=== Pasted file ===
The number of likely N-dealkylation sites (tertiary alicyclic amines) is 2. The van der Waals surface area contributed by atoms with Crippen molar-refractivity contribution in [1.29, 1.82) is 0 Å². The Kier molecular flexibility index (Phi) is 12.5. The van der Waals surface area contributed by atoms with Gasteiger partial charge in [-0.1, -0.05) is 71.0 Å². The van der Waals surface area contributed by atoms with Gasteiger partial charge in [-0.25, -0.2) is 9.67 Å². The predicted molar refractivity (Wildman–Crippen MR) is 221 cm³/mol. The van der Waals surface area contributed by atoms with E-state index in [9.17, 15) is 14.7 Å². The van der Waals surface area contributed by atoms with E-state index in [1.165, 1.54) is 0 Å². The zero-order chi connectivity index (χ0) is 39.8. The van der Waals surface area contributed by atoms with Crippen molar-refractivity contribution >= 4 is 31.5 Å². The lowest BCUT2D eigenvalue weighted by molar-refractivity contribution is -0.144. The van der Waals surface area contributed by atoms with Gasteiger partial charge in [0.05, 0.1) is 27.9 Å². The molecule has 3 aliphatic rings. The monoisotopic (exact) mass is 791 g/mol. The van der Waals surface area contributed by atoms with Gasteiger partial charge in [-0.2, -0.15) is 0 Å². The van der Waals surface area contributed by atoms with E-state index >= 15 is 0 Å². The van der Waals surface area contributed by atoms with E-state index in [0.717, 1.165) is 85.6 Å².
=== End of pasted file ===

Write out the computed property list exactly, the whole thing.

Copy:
The number of likely N-dealkylation sites (tertiary alicyclic amines) is 2. The van der Waals surface area contributed by atoms with Crippen molar-refractivity contribution in [1.29, 1.82) is 0 Å². The Kier molecular flexibility index (Phi) is 12.5. The van der Waals surface area contributed by atoms with Gasteiger partial charge in [-0.1, -0.05) is 71.0 Å². The van der Waals surface area contributed by atoms with Gasteiger partial charge in [-0.25, -0.2) is 9.67 Å². The predicted molar refractivity (Wildman–Crippen MR) is 221 cm³/mol. The van der Waals surface area contributed by atoms with E-state index in [9.17, 15) is 14.7 Å². The van der Waals surface area contributed by atoms with E-state index in [1.165, 1.54) is 0 Å². The zero-order chi connectivity index (χ0) is 39.8. The van der Waals surface area contributed by atoms with Crippen molar-refractivity contribution >= 4 is 31.5 Å². The lowest BCUT2D eigenvalue weighted by molar-refractivity contribution is -0.144. The van der Waals surface area contributed by atoms with Gasteiger partial charge in [0.05, 0.1) is 27.9 Å². The molecule has 3 aliphatic rings. The monoisotopic (exact) mass is 791 g/mol. The van der Waals surface area contributed by atoms with Gasteiger partial charge in [-0.2, -0.15) is 0 Å². The van der Waals surface area contributed by atoms with E-state index >= 15 is 0 Å². The van der Waals surface area contributed by atoms with E-state index in [0.717, 1.165) is 85.6 Å².